Oh No, Not Another Trolley! On the Need for a Co-Liberative Consciousness in CS Pedagogy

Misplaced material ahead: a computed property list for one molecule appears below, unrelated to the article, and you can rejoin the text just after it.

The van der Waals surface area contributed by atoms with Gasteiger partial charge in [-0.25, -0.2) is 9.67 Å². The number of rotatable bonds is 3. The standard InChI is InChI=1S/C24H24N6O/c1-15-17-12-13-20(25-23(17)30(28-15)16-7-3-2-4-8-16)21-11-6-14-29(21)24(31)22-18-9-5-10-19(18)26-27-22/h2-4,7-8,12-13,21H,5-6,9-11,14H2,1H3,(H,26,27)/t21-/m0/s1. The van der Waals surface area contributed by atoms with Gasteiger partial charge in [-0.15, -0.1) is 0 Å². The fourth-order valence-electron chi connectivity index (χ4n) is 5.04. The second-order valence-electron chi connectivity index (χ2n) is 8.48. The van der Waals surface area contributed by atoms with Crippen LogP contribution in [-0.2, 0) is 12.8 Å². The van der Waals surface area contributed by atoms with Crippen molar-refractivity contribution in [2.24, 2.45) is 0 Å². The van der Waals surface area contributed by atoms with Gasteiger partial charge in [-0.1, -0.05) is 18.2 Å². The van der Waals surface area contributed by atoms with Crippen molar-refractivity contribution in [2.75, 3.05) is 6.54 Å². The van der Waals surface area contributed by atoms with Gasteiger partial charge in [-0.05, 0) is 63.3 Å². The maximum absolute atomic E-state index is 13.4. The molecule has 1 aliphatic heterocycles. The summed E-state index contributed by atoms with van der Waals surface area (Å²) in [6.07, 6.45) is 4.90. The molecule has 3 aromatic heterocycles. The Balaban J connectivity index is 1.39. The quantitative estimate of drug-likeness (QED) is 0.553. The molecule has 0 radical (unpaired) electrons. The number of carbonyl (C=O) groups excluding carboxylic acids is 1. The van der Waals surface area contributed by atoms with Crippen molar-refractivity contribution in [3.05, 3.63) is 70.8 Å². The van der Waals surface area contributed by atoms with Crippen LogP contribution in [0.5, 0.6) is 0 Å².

Due to growing concerns for the disproportionate dangers, artificial intelligence (AI) advances pose to marginalized groups, proposals for procedural solutions to ethics in AI abound. It is time to consider that some systems may be inherently unethical, even violent, whether or not they are fair. In this article, we deploy a feminist critical discourse analysis of long-format responses to ethical scenarios from computing science undergraduate students. We find that even among students that had a strong understanding of social justice and the power of AI to exacerbate existing inequities, most students contextualize these problems as the product of biased datasets and human mis/trust factors, rather than as problems of design and purpose. Further, while many students recognized racism and classism at play in the potential negative impacts of AI systems, most students failed to recognize ableism as a driving social force for inequity. As computing science faculty, we must recognize that our students graduate to become the researchers and developers of future technosocial systems. Pedagogically, we need more than procedural fixes to systemic inequities. We are not going to program our way into justice. We must learn to say no to building violent things.